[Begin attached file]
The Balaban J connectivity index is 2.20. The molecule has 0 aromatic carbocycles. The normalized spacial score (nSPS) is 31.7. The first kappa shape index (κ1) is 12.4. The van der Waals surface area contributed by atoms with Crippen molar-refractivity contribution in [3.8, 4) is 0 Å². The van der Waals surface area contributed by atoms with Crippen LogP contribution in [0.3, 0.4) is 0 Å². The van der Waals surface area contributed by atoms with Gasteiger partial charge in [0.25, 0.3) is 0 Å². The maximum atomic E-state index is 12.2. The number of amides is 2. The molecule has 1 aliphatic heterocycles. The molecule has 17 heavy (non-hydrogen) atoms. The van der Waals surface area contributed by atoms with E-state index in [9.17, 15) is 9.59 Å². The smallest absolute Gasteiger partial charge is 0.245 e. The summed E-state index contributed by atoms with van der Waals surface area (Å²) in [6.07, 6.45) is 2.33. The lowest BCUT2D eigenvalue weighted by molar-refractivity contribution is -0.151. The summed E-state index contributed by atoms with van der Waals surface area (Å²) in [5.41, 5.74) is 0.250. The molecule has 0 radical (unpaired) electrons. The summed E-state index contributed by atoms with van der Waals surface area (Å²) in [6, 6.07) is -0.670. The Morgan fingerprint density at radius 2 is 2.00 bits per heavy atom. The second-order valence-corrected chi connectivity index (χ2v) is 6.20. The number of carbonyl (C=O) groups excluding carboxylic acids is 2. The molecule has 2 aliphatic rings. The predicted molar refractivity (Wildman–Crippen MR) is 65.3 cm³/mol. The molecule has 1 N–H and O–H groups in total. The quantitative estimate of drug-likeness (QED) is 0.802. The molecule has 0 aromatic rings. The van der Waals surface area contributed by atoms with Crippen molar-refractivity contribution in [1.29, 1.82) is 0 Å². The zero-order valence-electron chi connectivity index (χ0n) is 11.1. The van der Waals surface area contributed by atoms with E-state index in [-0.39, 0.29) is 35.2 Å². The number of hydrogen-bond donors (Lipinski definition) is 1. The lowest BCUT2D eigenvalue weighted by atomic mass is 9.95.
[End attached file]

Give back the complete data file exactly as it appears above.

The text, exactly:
The Balaban J connectivity index is 2.20. The molecule has 0 aromatic carbocycles. The normalized spacial score (nSPS) is 31.7. The first kappa shape index (κ1) is 12.4. The van der Waals surface area contributed by atoms with Crippen molar-refractivity contribution in [3.8, 4) is 0 Å². The van der Waals surface area contributed by atoms with Crippen LogP contribution in [0.3, 0.4) is 0 Å². The van der Waals surface area contributed by atoms with Gasteiger partial charge in [0.25, 0.3) is 0 Å². The maximum atomic E-state index is 12.2. The number of amides is 2. The molecule has 1 aliphatic heterocycles. The molecule has 17 heavy (non-hydrogen) atoms. The van der Waals surface area contributed by atoms with E-state index in [9.17, 15) is 9.59 Å². The smallest absolute Gasteiger partial charge is 0.245 e. The summed E-state index contributed by atoms with van der Waals surface area (Å²) in [6.07, 6.45) is 2.33. The lowest BCUT2D eigenvalue weighted by molar-refractivity contribution is -0.151. The summed E-state index contributed by atoms with van der Waals surface area (Å²) in [5.41, 5.74) is 0.250. The molecule has 0 radical (unpaired) electrons. The summed E-state index contributed by atoms with van der Waals surface area (Å²) in [6, 6.07) is -0.670. The Morgan fingerprint density at radius 2 is 2.00 bits per heavy atom. The second-order valence-corrected chi connectivity index (χ2v) is 6.20. The number of carbonyl (C=O) groups excluding carboxylic acids is 2. The molecule has 2 aliphatic rings. The predicted molar refractivity (Wildman–Crippen MR) is 65.3 cm³/mol. The molecule has 1 N–H and O–H groups in total. The quantitative estimate of drug-likeness (QED) is 0.802. The molecule has 0 aromatic rings. The van der Waals surface area contributed by atoms with Crippen molar-refractivity contribution in [1.29, 1.82) is 0 Å². The zero-order valence-electron chi connectivity index (χ0n) is 11.1. The van der Waals surface area contributed by atoms with E-state index in [-0.39, 0.29) is 35.2 Å². The number of hydrogen-bond donors (Lipinski definition) is 1. The lowest BCUT2D eigenvalue weighted by atomic mass is 9.95.